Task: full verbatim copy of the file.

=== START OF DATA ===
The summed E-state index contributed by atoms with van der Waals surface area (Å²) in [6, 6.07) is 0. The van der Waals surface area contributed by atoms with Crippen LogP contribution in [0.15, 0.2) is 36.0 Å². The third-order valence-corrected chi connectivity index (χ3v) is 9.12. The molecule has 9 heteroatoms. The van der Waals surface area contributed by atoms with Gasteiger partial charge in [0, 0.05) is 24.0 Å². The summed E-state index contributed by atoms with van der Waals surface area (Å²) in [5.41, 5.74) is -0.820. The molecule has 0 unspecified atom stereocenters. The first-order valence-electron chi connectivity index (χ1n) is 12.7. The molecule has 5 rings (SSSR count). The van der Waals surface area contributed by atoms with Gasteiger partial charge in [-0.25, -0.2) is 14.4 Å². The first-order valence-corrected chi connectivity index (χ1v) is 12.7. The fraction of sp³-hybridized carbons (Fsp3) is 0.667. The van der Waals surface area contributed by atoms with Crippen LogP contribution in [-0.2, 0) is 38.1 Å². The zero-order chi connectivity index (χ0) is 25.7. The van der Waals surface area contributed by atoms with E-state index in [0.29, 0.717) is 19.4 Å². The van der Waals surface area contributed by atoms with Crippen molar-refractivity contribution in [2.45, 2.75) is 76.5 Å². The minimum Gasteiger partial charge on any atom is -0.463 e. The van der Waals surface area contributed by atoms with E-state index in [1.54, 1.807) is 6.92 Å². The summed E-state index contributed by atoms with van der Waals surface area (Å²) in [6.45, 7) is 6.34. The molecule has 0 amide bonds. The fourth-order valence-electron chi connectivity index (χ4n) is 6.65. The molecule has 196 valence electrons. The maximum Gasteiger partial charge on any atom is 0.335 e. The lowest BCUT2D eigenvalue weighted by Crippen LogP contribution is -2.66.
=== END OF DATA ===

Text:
The summed E-state index contributed by atoms with van der Waals surface area (Å²) in [6, 6.07) is 0. The van der Waals surface area contributed by atoms with Crippen LogP contribution in [0.15, 0.2) is 36.0 Å². The third-order valence-corrected chi connectivity index (χ3v) is 9.12. The molecule has 9 heteroatoms. The van der Waals surface area contributed by atoms with Gasteiger partial charge in [0, 0.05) is 24.0 Å². The summed E-state index contributed by atoms with van der Waals surface area (Å²) in [5.41, 5.74) is -0.820. The molecule has 0 unspecified atom stereocenters. The first-order valence-electron chi connectivity index (χ1n) is 12.7. The molecule has 5 rings (SSSR count). The van der Waals surface area contributed by atoms with Gasteiger partial charge in [-0.25, -0.2) is 14.4 Å². The first-order valence-corrected chi connectivity index (χ1v) is 12.7. The fraction of sp³-hybridized carbons (Fsp3) is 0.667. The van der Waals surface area contributed by atoms with Crippen LogP contribution in [-0.2, 0) is 38.1 Å². The zero-order chi connectivity index (χ0) is 25.7. The van der Waals surface area contributed by atoms with E-state index in [0.29, 0.717) is 19.4 Å². The van der Waals surface area contributed by atoms with Crippen molar-refractivity contribution in [2.45, 2.75) is 76.5 Å². The minimum Gasteiger partial charge on any atom is -0.463 e. The van der Waals surface area contributed by atoms with E-state index in [1.54, 1.807) is 6.92 Å². The summed E-state index contributed by atoms with van der Waals surface area (Å²) in [6.45, 7) is 6.34. The molecule has 0 amide bonds. The fourth-order valence-electron chi connectivity index (χ4n) is 6.65. The molecule has 196 valence electrons. The maximum Gasteiger partial charge on any atom is 0.335 e. The lowest BCUT2D eigenvalue weighted by Crippen LogP contribution is -2.66.